That’s a reasonable plan. One news story does push out another, but Obama just stuck it to the Republicans:

The Obama administration announced sweeping new measures against Russia on Thursday in retaliation for what U.S. officials have characterized as interference in this fall’s presidential election, ordering the expulsion of Russian “intelligence operatives” and slapping new sanctions on state agencies and individuals suspected in the hacks of U.S. computer systems.

The response, unveiled just weeks before President Obama leaves office, culminates months of internal debate over how to react to Russia’s election-year provocations. In recent months, the FBI and CIA have concluded that Russia intervened repeatedly in the 2016 election, leaking damaging information in an ­attempt to undermine the electoral process and help Donald Trump take the White House.

Damn. The story won’t go away, and that cornered Trump:

Because Thursday’s announcement is an executive action, it can be undone by the next administration. But Obama’s last-minute measures put pressure on Trump, who has largely waved off the allegations against Russia, to make a decision about whether to keep the punitive measures in place.

In a statement issued by his transition office late Thursday, Trump was noncommittal, saying, “It’s time for our country to move on to bigger and better things.”

“Nevertheless,” he said, “in the interest of our country and its great people, I will meet with leaders of the intelligence community next week in order to be updated on the facts of this situation.”

That really is a major concession. He’s willing to listen to “the facts” – and using that word must have hurt. He still may say that all of these folks are full of shit and he knows better, because he knows Putin, but he actually conceded that there are something called “facts” – and they may not be his facts. That’s gotta hurt, and Obama is on firm ground here:

Taken together, the sanctions and expulsions announced Thursday were the most far-reaching U.S. response to Russian activities since the end of the Cold War, and the most specific related to Russian hacking. The administration also released a listing of addresses of computers linked to the Russian cyberattacks and samples of malware inserted into U.S. systems…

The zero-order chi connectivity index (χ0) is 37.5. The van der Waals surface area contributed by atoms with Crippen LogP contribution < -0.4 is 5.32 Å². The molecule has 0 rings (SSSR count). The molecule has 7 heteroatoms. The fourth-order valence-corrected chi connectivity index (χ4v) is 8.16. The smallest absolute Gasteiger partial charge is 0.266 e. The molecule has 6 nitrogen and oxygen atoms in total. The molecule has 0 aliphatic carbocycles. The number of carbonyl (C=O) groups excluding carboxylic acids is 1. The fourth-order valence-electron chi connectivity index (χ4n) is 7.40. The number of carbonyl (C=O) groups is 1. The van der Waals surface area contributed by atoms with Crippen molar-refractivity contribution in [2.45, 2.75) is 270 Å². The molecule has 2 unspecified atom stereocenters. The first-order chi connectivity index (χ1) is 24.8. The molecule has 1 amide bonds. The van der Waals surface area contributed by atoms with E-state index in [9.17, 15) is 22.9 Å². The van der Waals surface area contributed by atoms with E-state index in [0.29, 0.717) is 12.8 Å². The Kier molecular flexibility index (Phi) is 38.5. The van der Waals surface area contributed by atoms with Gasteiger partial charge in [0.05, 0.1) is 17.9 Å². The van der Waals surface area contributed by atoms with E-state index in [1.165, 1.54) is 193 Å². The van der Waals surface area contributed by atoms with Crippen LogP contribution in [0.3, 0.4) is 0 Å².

Obama, who had promised a tough U.S. response, said the new actions were “a necessary and appropriate response to efforts to harm U.S. interests.” He said Americans should be “alarmed” by an array of Russian moves, including interference in the election and harassment of U.S. diplomats overseas.

“Such activities have consequences,” the president said in a statement.

Those consequences would be these:

The new measures include sanctions on two Russian intelligence agencies, three companies that are believed to have provided support for government cyber operations, and four Russian cyber officials. The two agencies named are the GRU, Russia’s military spy service, and the civilian spy agency FSB, a successor to the KGB.

The administration has also ordered 35 Russian operatives to leave the United States and will shut down Russian-owned facilities on Maryland’s Eastern Shore and on Long Island in New York believed to have been used for intelligence purposes.

State Department spokesman Mark C. Toner said the diplomatic retaliation was partly a response to Russian provocations against American personnel in Russia, including “arbitrary police stops, physical ­assault, and the broadcast on state TV of personal details about our personnel that put them at risk.”

Guess what? Putin isn’t a good guy, and he’ll pay:

Obama suggested Thursday that the United States may undertake covert activity in response to Russian activities. Officials gave no details. The Treasury Department also designated two Russian hackers, Evgeny Bogachev and Aleksey Belan, for criminal cyber-activities involving U.S. firms and unrelated to the election hacks.

And this is war:

Moscow, which has denied involvement in attacks related to the election, vowed to respond in kind.

“I cannot say now what the response will be, although, as we know, there is no alternative here to the principle of reciprocity,” Russian presidential spokesman Dmitri Peskov said in a statement late Thursday evening carried by the Interfax news service.

Fine, but they did what they did:

U.S. officials say they have been refining for months their assessment of the attacks, in which they say a Russian military intelligence agency hacked the Democratic National Committee and stole emails that were later released by WikiLeaks. Emails hacked from the account of John Podesta, who chaired Hillary Clinton’s presidential campaign, also were made public. State electoral systems were also targeted, but administration officials said Thursday, as they have in the past, that they have no evidence the actual voting process was interfered with on Election Day.